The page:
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Voodoo Myths & Misconceptions Busted!

April 15, 2019

 Voodoo Myths & Misconceptions Busted!

Voodoo”.

What was the first thing that jumped in your mind when you heard the word?

You may have felt many emotions, but one of the most common ones is “fear” like most people. And why wouldn’t you? Humans fear the unknown. We are hardcoded to do that. And that is what needs correction. To benefit from Voodoo, you have to first dispel the myths and misconceptions you have about the practice.

Let’s do that today.

 

Myth#1: The Voodoo Doll

How many movies and shows have you seen that use Voodoo dolls in the reflection of the person the practitioner wants to control. Fact alert! There is no such concept in the original Voodoo.

Surprised? Well, that’s how little you knew about Voodoo.

What are called Voodoo dolls today are actually the brainchild of John Houston Craige who wrote the book “Black Bagdad: The Arabian Nights Adventures of a Marine Captain in Haiti”. It was in this book that he mentions about a Haitian prisoner who pricks a doll with pins. Yes, it’s a work of fiction.

Here is another fact for you – Voodoo dolls, as they are called today, come from European witchcraft practitioners and not Africans. The only dolls used in Voodoo are that of Loa, who are considered as a link between the practitioner and Bondye (Good God). Not humans.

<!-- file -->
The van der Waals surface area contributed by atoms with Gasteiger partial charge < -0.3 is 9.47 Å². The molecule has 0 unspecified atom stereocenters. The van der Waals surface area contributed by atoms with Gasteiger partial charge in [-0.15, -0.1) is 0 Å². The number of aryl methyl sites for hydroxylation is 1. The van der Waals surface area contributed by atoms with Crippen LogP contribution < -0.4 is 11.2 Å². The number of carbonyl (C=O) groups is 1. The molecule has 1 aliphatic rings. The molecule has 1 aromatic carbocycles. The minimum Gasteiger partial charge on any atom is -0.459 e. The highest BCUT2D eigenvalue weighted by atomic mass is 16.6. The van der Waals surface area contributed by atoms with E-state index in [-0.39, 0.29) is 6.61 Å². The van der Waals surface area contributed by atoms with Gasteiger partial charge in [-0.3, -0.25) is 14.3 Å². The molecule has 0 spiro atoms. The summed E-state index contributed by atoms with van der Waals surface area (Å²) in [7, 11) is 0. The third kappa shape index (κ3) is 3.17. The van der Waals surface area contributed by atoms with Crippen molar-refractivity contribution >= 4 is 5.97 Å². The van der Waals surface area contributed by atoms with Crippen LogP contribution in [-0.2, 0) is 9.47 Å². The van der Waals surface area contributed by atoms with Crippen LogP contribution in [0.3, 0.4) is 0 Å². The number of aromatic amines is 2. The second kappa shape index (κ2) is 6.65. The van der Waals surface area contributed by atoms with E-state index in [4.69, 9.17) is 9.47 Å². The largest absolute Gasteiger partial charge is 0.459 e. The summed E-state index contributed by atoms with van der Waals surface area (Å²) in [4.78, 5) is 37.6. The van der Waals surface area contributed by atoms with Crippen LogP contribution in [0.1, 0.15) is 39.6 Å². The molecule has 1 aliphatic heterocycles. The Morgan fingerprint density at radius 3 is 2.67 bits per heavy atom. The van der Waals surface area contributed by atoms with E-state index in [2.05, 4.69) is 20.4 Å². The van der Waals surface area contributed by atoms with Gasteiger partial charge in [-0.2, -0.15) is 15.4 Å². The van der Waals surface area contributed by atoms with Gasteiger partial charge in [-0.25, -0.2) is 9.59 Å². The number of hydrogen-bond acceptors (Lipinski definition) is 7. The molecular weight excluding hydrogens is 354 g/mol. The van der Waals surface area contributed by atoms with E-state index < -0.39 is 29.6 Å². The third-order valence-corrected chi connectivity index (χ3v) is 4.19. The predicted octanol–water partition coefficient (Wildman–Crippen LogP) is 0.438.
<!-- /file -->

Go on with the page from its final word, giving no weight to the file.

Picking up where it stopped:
Myth#2: Human Sacrifice

That’s a big NO. Voodoo does not require human sacrifice. Again, this myth comes from the writings of a Sir Spencer St. John. In his book, “Hayti Or The Black Republic”, he wrote a lengthy chapter about cannibalism being central to the practice of Voodoo. There is no truth to this chapter and is merely a man’s fickle imagination. This has been long debunked as a myth.

Voodoo takes its name from a West African religion called Vodun. And as a religion or as a practice, it does not support harming other human beings.

 

Myth#3: Worship of the Devil

Voodoo practitioners came from West Africa as slaves to the United States and most parts of Europe. Since they were slaves, they were not allowed to practice their faith. In fact, slaves were not even considered humans back then. So, when they followed something that the Western culture did not understand, it was termed as the worship of the Devil. After the rebellion in Haiti, the Western countries started connecting the practice of Voodoo to bloodshed and violence too. And that’s how history remembered it.

Hollywood has also not left any stone unturned to make all practices of the African continent as black magic and taboo.

 

Truth Can Be Strange, But It's Necessar

 

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And we have just touched the surface today. As you learn more about Voodoo, you will find that it is not a cult, devil worship or black magic. It is a religion with its own set of practices. Practices that show results.

Its practitioners are not witch doctors, but followers of a religion of their forefathers. Like other religions, Voodoo practices may differ from one practitioner to another. But, all of them believe in the connection between the spirits in the visible and the invisible world. We connect with the Loa to rid the problems of the people in the visible world.

We are priests and

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